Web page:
Modes of Gene Escape

Genetic material of G. hirsutum may escape from a test area by vegetative material, by seed, or by pollen. Propagation by vegetative material is not a common method of reproduction of cotton. Physical safeguards that inhibit the movement of vegetative material from the area should be adequate to prevent gene movement by this means. Movement of seed from the test area can likewise be inhibited by adequate physical safeguards.

Movement of genetic material by pollen is possible only to those plants with the proper chromosomal type. Movement to G. hirsutum and G. barbadense is possible if suitable insect pollinators are present and if there is a short distance from transgenic plants to recipient plants. Physical barriers, intermediate pollinator-attractive plants, and other temporal or biological impediments would reduce the potential for pollen movement.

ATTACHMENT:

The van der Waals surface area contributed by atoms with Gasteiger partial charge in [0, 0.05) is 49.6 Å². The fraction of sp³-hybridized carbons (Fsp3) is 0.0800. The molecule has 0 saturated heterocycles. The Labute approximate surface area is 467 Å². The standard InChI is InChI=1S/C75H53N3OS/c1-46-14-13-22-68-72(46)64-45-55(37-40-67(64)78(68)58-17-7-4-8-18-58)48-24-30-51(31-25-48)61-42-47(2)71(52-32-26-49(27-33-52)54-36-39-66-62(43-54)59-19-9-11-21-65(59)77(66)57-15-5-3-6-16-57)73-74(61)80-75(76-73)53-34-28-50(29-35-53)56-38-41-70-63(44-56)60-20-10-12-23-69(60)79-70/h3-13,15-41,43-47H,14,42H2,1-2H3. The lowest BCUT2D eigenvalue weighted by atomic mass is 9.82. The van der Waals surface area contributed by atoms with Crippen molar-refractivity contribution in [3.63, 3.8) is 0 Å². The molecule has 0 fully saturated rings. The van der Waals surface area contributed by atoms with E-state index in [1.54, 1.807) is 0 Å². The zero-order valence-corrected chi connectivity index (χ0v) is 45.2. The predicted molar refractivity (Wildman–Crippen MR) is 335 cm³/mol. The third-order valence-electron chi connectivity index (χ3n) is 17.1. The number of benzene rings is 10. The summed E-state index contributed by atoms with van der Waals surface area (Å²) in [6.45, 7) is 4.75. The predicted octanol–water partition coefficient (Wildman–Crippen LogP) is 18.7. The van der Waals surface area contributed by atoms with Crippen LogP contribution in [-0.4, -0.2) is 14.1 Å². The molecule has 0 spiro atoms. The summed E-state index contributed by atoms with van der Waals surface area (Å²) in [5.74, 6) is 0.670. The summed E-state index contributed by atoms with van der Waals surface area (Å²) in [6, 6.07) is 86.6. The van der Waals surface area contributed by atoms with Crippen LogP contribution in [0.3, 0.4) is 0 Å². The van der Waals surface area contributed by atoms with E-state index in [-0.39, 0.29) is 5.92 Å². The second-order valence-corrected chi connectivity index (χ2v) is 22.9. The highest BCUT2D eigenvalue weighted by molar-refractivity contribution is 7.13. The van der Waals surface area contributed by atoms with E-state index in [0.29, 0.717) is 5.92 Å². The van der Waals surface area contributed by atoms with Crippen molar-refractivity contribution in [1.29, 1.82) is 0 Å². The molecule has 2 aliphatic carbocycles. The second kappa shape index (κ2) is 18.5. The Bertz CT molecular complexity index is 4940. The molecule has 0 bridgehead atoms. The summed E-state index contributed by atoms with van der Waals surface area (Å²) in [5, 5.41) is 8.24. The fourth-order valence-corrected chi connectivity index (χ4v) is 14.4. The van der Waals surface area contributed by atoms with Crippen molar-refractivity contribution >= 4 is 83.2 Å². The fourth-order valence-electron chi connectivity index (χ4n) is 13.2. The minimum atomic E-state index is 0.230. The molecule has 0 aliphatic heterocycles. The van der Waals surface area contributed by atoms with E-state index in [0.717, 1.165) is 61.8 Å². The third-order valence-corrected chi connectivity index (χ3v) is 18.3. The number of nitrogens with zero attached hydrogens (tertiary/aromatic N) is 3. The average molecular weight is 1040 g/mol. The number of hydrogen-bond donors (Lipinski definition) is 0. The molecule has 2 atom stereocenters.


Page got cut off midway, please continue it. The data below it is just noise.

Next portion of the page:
Movement of genetic material to G. tomentosum is less well known. The plants are chromosoma-lly compatible with G. hirsutum, but there is some doubt about the possibility for pollination. The flowers of G. tomentosum seem to be pollinated by moths, not bees. And they are receptive at night, not in the day. Both these factors would seem to minimize the possibility of cross-pollination. However G. tomentosum may be losing its genetic identity from introgression hybridization of cultivated cottons by unknown means.

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